Reading in public, writing in private

All the genuine interest in my story has led to a perhaps not-unexpected regression over the weekend, in which I stayed very close to home (truthfully, I barely left the house) and tried to recover some equilibrium. Perhaps the tipping point was my first public presentation of the book, which I managed without recourse to a handkerchief, but which was a little confronting for its lack of boundaries between author and work. This is the soil of the memoirist, I suppose – tilled in private but sown in public.

One of the lovely surprises of the reading was the appearance of one of my favourite English teachers from high school, whom I finally had the pleasure of thanking for being the first teacher to give me a decent mark for an essay about books and writing, and thus encouraging me.

One week until my next reading, at Customs House Library at Circular Quay – for which reservations are required. Details here.

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  1. I have just finished reading your beautiful book, having bought it at Coaldrake’s in Milton (Brisbane) last weekend. I hadn’t previously read about it, but loved the cover and the first page. I loved it. And on finishing the last page, I was so happy to see the beautiful pic of you and John.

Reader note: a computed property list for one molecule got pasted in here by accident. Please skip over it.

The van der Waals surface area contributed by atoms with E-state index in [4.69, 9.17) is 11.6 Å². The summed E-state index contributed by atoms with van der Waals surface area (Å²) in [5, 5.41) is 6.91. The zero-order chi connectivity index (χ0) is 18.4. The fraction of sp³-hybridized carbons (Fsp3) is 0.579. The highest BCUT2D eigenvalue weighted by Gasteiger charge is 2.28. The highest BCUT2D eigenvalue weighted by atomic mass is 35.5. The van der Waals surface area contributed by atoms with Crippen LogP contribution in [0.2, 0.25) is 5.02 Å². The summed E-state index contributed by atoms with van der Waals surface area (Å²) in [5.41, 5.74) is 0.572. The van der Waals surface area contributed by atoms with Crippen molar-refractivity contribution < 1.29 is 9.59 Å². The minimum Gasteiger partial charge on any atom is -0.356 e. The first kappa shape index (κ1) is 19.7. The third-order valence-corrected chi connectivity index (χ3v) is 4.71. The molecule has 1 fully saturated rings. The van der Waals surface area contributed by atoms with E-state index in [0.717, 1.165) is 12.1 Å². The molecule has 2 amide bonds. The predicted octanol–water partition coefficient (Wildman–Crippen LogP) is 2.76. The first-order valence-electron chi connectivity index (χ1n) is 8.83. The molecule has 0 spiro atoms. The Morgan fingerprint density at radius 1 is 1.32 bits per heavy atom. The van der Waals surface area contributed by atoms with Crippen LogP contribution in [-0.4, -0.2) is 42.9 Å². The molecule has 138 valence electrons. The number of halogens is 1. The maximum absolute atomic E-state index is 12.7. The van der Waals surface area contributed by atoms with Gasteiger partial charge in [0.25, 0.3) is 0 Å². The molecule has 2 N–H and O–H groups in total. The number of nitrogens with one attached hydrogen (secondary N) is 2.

I can only imagine that having written your book in private – and far away in New York – that it must be very surreal to now have it being read and in the public domain. In sharing yours and John’s story, you have honoured both him and yourself with grace and dignity. It’s such a beautiful love story, and the desperate creep and insidious pain of John’s cancer is so clear.

    May your public journey with your beautiful book be one that brings you peace. Thank you for sharing your story with us all.

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